As I have already alluded to, the Germans had very good defensive positions. And so they should, they had dug in  in 1914 and could pick the best positions at their leisure. The Somme area is very chalky, and chalk is good for deep dugouts that can resist artillery bombardments. Over time the Germans had built a subterranean network of deep dugouts some more than 10m below ground, and were able to hide in relative safety from the guns. Whatsmore, the British artillery failed to cut the German barbed wire defenses, it just didn’t have enough of the correct type of shell to effectively cut wire, this in particular would prove catastrophic. Add to this the fact that around 30% of all shells were duds that failed to explode and the effectiveness of the barrage was significantly reduced.

Can we really blame the Generals in the field for poor quality ammunition and superior enemy defences?

Equipment

In any walk of life if you buy something to do a specific job you would normally expect it to be tested to ensure it can do what it was designed to do. Unfortunately many of the bits of kit that the Soldiers took into battle in 1916 were not tested properly before being issued. Take wire cutter extensions, a natty little gadget that soldiers placed on their rifles..the idea was that you pushed it against the German wire and it would snip neatly through the wire. It worked great on British wire…just didnt work at all on the Germans stuff. Which was a shame.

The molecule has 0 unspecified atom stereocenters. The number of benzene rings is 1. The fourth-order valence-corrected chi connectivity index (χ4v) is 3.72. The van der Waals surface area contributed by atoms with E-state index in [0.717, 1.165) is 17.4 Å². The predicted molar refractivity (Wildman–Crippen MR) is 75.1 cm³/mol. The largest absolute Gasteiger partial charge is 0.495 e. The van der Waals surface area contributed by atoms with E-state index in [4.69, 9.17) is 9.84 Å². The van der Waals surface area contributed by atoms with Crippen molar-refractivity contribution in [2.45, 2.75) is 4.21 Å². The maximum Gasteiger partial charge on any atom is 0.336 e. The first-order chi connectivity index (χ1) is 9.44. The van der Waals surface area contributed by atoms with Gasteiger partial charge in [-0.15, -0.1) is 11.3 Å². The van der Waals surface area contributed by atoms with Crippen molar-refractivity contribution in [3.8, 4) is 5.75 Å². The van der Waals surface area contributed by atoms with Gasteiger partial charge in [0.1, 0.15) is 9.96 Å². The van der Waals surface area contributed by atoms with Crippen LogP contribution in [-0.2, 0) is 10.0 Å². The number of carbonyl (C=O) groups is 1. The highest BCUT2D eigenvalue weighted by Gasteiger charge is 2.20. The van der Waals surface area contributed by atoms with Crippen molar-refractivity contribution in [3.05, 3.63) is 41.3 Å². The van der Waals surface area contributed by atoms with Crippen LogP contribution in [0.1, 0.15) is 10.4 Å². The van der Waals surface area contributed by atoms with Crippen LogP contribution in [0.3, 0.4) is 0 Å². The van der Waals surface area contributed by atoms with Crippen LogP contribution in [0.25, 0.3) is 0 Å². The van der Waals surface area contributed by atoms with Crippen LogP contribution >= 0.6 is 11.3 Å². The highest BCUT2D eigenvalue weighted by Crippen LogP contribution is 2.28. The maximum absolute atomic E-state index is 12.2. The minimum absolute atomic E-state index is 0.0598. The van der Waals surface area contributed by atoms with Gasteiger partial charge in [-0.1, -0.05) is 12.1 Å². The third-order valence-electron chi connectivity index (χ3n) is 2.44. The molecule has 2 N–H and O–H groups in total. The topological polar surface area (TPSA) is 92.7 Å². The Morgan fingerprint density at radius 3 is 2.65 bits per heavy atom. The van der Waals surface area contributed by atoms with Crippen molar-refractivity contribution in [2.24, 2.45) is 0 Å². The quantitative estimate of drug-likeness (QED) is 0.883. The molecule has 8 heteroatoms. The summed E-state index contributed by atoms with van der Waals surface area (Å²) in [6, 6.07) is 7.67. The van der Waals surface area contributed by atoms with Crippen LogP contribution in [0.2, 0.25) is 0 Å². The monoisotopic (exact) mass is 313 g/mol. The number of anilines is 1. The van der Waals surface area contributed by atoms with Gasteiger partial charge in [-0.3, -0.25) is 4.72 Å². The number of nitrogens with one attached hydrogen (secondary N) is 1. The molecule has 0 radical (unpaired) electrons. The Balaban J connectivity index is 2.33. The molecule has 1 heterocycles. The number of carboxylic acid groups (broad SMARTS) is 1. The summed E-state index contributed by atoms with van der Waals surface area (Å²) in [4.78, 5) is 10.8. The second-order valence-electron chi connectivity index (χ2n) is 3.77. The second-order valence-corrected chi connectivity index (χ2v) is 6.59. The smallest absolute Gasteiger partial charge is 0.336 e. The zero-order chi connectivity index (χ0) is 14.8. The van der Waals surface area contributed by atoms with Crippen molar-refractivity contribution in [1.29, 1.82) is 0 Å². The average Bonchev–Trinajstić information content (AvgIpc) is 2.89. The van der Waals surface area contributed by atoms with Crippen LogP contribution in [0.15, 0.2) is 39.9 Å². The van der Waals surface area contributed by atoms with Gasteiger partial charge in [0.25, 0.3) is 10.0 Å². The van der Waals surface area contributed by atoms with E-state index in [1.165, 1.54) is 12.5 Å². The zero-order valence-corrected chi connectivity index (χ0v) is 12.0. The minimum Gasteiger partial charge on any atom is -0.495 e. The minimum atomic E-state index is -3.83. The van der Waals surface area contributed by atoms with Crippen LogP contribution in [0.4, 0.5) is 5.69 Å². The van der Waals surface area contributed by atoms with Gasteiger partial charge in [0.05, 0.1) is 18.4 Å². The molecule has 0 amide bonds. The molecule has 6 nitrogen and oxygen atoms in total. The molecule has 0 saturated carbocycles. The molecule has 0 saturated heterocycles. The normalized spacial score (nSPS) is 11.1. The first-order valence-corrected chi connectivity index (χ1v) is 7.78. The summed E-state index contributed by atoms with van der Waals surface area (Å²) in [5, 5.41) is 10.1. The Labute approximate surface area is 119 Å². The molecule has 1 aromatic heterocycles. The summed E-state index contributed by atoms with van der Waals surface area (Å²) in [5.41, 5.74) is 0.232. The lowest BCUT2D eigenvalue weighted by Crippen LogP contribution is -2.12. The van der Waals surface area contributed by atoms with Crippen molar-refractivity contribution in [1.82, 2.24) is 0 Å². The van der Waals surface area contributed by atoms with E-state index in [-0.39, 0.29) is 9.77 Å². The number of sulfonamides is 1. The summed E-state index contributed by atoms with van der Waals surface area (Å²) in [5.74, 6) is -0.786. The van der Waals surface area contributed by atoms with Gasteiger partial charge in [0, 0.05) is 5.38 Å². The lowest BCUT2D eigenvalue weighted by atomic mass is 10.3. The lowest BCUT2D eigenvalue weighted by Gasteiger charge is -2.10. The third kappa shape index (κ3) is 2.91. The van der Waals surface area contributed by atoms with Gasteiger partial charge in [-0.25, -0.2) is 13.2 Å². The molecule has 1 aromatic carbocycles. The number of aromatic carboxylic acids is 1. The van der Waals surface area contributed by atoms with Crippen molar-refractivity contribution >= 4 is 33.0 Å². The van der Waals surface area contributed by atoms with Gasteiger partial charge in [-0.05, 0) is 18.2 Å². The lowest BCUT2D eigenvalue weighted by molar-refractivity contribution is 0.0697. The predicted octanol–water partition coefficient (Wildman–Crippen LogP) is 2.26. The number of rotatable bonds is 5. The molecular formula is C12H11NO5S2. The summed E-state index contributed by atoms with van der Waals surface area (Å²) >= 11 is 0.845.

Logistics.

When you think about it, you can have the best troops in the world, the best equipment, the best training, the best of everything, but if you cannot move your armies, or feed them, or get them to hospital when they are injured, then they are quite useless. The logistics for the Somme battle were incredible. It was like moving a large city over to the middle of France. Don’t forget, this was a time before helicopters, lorries, mobile phones etc. There were no tyres, wheels were wooden and transport was largely horse or mule powered. All rations, ammunition, guns, clothing, railway tracks, gravel and other equipment were all moved about using equine power. And here is another thing, feeding those horses took huge resources as well, in fact some sources suggest that in weight terms, there was more fodder for horses transported to france, than shells. Hat’s off to those logistics people is what I say.

Mines

As the preparations for the attack were being made above ground, preparations underground had been going on for months. Tunnelers were excavating huge mines packed full of explosives directly under the German lines, in a scale never seen before. The British Army was pushing the boundaries of warfare. These tunnels, dug within metres of the enemy It was a master stroke which caused, as intended, massive loss to the enemy.

Communications